Happy endings and loose ends in fiction


Last week, I wrapped up writing my 2012 release, The Anarchists. It’s the story about the impact of choice, and how four people decide the fate of the planet in the year 2050.

What I’m doing with it now is what I liken to post-production work on a film — adding in “effects,” and tying up loose ends.

Most of them, at least.

Fans of my book, The Lost Testament, usually mention one thing to me. I left a BIG plot thread dangling. Conversely, the end of my second book, The Revelation Gate, ties up pretty much everything.

My philosophy is this: life isn’t nice and neatly-packaged. You don’t always get “closure,” nor should you. My wife argues the same counterpoint: because people don’t always get closure in life, they want it in entertainment.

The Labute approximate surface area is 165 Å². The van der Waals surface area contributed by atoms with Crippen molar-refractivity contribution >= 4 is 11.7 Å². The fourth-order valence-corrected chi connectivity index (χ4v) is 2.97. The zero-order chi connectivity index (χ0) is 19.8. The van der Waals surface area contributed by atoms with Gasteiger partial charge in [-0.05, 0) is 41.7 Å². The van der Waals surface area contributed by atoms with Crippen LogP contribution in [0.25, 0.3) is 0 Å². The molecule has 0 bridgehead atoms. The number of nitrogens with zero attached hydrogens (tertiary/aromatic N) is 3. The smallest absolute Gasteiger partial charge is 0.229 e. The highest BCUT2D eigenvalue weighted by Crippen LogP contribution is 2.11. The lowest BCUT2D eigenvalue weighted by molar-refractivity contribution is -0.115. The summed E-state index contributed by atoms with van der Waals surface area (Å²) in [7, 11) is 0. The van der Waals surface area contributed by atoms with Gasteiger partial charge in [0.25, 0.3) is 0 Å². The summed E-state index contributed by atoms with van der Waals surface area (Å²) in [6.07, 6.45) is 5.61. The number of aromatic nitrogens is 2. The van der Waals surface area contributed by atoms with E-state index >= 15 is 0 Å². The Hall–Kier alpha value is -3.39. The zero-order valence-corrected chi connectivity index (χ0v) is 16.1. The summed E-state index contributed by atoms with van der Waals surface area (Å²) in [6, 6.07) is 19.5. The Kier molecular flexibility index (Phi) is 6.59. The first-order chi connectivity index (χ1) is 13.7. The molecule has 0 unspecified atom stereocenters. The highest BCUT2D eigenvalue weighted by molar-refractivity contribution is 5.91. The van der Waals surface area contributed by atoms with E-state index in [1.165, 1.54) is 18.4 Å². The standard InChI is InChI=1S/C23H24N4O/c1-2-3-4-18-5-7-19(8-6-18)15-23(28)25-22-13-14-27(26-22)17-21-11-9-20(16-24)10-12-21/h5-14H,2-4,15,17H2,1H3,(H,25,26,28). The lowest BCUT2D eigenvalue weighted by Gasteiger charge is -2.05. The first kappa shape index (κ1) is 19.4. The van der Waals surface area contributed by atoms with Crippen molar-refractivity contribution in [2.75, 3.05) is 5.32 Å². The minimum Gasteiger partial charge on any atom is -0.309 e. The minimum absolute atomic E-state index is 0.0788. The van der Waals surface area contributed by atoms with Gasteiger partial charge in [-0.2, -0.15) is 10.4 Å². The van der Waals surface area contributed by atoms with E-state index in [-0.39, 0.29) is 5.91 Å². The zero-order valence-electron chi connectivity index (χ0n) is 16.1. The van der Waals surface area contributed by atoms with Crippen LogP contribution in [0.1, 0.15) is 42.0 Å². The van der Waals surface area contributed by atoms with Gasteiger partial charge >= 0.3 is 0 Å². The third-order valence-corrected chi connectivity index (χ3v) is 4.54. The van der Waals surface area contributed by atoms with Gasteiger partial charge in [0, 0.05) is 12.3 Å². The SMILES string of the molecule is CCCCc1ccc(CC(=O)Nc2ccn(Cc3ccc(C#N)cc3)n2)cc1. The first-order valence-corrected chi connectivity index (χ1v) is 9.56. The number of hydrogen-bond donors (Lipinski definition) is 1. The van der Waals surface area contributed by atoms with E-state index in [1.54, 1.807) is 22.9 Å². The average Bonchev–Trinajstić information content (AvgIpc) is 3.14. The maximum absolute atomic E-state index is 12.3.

Do you want to be the “happily ever after” guy, or the “not everything gets resolved” guy?

Loose ends, or lack thereof, boil down to your characters. Mine are living, breathing organisms. They are selfish, loving, immature, brave, impulsive, and passive aggressive. Some of them are dynamic (they change); others are static (they don’t). You know both types — those who make the same destructive life choices no matter what and others impacted enough by the same choices and changed on a dime.

Do your characters deserve a gift-wrapped ending? Depends on their arc. What’s the point? If they seek redemption, maybe they deserve a happy ending, or at least the promise of one. On the other hand, descents into destruction are supposed to turn out badly. Let it make sense within the overall scope of your novel and never discount the value of a good surprise.

Brian Thompson’s passion is motivating and encouraging others to write and to pursue Do-It-Yourself publishing. He is also author of the Christian fiction thrillers The Lost Testament, andThe Revelation Gate. You can read more about Brian by visiting his author site.

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